The Côte d’Azur Life
The streets were filled with bionic young actresses constantly smiling, even while jogging, just in case a camera happened by, and harried-looking independent producers with their ears superglued to their cell phones.
A fabulous array of gleaming white yachts lingered in the sky blue harbor. But we weren’t here for the film festival. Not this year. We were here to see Max’s father. That’s Ingrid’s ex-husband, Peter Leblovic di Lobkowicz, Prince of Prague, Duke of Melnick.
We had a cappuccino on La Croisette, then spent about an hour trying to figure out how to use our phone in France, and finally reached Prince Peter who…didn’t want to see us. Quelle domage! True, he was recovering from surgery he’d had a few weeks before, and he did say he wasn’t feeling well (though he certainly seemed to enjoy talking on the phone). But still... Max had arranged our visit with him weeks ago. And we’d come so far! Max was cool. I was steaming. Since I’d never met the Prince, I didn’t take it as a personal rejection. But wasn’t this rather impolite? Mais oui, we weren’t in England anymore; this was France, baby. I was glad Max was taking it so nonchalantly. Peter doesn’t want to be reminded of his past, he explained patiently, he’s afraid Helga (his third wife) won’t understand. Not a very good excuse for not seeing the son you haven’t seen in 30 years or the daughter-in-law you never met after they traveled half-way around the world, not to mention drove all night, but what were we to do? Mope around Cannes, woe is us, our Father hath forsaken us? We decided we didn’t have time to mope, and headed west. It took a couple hours of cruising along the spectacular coastline of the French Riviera, la Côte d’Azur, for me to get over the sting of paternal-in-law rejection so that I could get back to enjoying life.
Antibes did it. An exquisite ancient town on the blue water’s edge with many sharp twisty turns, vendors, bicycles, children running, lovers embracing. Most of the way, there was less than a foot between our car and the buildings, and sometimes there was a pedestrian or bike within that scant 12 inches. All the winding narrow streets through the hills reminded us of the Hollywood Hills (remember the Villa Piacere?). We thought we were making a brilliant connection until we remembered that the Hollywood Hills were modeled after the Mediterranean. We stopped the car, and I ran out to the beach, kicked off my sandals and let the gentle, unsurfable sea wash over my toes and lick my ankles. Ahhhh…. Nothing like a French foot bath.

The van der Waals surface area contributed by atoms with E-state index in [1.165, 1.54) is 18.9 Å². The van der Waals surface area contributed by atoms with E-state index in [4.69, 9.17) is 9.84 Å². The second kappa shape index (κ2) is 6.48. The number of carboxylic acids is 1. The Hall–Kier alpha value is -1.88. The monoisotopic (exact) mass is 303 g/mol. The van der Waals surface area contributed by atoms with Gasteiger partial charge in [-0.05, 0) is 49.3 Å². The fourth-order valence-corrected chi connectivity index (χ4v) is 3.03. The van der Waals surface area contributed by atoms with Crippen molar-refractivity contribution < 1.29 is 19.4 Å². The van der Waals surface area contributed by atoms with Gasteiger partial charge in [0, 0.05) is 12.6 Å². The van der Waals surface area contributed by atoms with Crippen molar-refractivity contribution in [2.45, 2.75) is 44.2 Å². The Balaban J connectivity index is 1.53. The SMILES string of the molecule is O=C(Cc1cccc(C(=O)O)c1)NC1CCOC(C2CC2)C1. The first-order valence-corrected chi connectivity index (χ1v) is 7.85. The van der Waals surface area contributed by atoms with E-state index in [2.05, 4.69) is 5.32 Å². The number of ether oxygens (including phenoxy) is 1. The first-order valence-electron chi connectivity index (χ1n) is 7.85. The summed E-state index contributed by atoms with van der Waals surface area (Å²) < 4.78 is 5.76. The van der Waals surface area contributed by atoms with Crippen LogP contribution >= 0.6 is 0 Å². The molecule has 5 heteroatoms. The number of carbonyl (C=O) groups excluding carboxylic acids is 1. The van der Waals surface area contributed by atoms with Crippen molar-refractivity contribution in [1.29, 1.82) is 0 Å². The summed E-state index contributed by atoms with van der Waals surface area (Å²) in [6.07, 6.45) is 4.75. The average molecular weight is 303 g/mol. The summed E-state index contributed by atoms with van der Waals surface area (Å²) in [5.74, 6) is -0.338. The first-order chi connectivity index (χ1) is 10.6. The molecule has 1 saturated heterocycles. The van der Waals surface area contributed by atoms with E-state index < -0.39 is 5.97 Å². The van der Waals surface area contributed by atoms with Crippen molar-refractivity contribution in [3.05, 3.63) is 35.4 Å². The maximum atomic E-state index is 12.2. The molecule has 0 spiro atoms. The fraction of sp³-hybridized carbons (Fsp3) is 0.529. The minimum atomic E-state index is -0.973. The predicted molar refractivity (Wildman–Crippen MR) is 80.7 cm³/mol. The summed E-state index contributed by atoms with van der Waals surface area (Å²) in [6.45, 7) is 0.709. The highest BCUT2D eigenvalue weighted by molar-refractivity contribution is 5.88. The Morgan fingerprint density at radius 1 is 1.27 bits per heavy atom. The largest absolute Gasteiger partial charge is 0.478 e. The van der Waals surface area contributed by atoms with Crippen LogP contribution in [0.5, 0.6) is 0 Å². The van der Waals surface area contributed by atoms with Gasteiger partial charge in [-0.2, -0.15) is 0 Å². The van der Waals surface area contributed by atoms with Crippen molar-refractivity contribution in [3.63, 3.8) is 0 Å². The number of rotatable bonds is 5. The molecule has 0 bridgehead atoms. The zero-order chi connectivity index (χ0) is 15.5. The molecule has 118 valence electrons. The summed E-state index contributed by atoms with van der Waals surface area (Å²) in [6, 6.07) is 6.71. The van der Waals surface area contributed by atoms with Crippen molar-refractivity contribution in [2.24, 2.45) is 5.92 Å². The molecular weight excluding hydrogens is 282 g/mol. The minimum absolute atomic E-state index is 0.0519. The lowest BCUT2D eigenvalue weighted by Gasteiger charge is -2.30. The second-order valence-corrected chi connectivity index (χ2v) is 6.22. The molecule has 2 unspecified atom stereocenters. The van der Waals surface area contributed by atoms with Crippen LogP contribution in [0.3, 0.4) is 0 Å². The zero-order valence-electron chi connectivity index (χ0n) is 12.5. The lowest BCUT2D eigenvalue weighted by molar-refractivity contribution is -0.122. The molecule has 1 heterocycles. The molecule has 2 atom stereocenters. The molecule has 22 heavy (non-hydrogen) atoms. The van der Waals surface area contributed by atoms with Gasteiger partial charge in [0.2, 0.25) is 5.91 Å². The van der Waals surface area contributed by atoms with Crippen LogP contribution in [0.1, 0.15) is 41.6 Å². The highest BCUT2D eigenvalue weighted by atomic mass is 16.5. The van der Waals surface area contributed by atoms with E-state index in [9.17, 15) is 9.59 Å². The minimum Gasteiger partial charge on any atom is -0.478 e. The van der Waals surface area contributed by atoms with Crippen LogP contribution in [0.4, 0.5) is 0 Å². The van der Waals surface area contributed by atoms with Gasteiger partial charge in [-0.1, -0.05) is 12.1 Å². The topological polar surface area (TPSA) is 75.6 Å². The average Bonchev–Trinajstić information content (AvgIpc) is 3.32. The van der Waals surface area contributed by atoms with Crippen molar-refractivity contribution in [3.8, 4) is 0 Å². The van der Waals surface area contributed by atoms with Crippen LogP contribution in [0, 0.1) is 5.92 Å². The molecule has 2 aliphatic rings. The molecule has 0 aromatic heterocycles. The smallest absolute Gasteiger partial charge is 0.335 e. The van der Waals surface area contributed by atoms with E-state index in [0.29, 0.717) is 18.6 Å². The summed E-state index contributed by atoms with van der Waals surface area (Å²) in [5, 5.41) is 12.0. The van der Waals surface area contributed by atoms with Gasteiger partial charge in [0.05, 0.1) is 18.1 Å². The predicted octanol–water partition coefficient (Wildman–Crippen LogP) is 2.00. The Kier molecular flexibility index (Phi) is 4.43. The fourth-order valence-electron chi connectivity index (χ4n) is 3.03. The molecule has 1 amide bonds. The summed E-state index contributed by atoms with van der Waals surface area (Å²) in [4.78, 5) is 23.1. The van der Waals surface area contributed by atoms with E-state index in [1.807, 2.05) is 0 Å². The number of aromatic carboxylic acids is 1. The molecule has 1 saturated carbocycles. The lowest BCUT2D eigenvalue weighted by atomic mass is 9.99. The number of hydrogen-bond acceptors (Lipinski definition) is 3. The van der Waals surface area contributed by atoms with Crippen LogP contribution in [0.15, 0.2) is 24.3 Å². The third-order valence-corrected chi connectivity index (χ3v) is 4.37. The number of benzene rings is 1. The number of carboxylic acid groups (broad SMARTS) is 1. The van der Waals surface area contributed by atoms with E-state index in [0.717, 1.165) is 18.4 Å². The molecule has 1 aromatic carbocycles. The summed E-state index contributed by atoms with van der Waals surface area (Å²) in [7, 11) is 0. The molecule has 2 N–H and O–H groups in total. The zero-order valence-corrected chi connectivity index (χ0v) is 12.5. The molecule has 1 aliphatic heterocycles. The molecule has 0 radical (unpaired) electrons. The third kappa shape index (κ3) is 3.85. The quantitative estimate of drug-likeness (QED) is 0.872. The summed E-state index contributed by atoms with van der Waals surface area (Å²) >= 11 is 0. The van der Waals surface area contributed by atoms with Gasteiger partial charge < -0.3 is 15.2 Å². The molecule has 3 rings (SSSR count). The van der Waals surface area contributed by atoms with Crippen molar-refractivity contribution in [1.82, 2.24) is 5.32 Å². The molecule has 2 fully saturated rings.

We bypassed Nice, but drove through Monaco, a sovereign state of only 487 acres, run by another eccentric Prince. We drove through the capital, Monte Carlo, and ogled the erotic carvings that grace Prince Rainer's casino.
Then we got on the autostrada (back to 160 kph—whee!) to Italy. The Italian Riviera is more rustic than the French side, less polished, less modern, more earthy, more ancient. You can sense the presence of the old Greco-Roman gods and goddesses in the trees, the sea, the architecture and the people. We finally stopped our mad motortrip at one of Max’s favorite old Italian villages: Santa Margherita Ligure.
The odd but enchanting thing about Santa Margherita is the buildings. They are all fabulous fakes. Like a Hollywood set, or like a plain girl wearing makeup to give herself the glamour that nature didn’t provide, almost all the buildings in Santa Margherita are painted to look like they’ve got more than they really have.
Apparently, during the late Renaissance, the people of Santa Margherita and some of the towns were very poor, but wanted to appear wealthy to the traders who passed through their ports. Since they couldn’t afford the balconies, balustrades, statuary, brickwork and other features of expensive houses, they simply painted them on. As perspective painting was in vogue, their houses not only faked wealth quite effectively, they became works of art. Painted-on features became a tradition of Santa Margherita houses, even when the owners could afford the real thing.
Mussolini expanded on this tradition and created entire fake "painted-on" towns for Hitler to pass through while in Italy. And remember Saddam’s fake tanks during the Gulf War? Created by an Italian manufacturer, of course.
Ironically, nowadays it would be much cheaper to build real balconies and shutters on the houses than it is to upkeep the paintjobs. But tradition has become tourist attraction, and now houses with painted-on balconies are an essential part of the landscape.
Some of the prettiest painted-on houses are in Portofino, the town next-door, where we parked and strolled around looking at the shops, the galleries and the yachts, one of which had a helicopter on its prow. Rumor spread around the square that the yacht with the helicopter belonged to Steven Spielberg who was vacationing after the Cannes Film Festival. But who knows? It could just as easily have belonged to Bill Gates. There are thousands of yachts docked along the Mediterranean, each one someone else’s million-dollar effort to approximate Shangri-la. As the sun set, we headed back down to Santa Margherita and found ourselves the perfect place to stay: Hotel Lido Palace on Via Pescino, the main drag.
Finally we got a bargain. After paying what seemed like twice as much for everything in London, it was a great fiscal relief to plunk down less than $100 (which comes to millions of lira), and get ourselves a nice big suite with two rooms, one for Max and me and one for Onie, and a nice big bathroom with a bidet.
One room featured erotic art on the walls and a view of the piazza. The other room had a lovely little balcony (a real "Romeo & Juliet" balcony, not a painted-on one), overlooking a topless beach.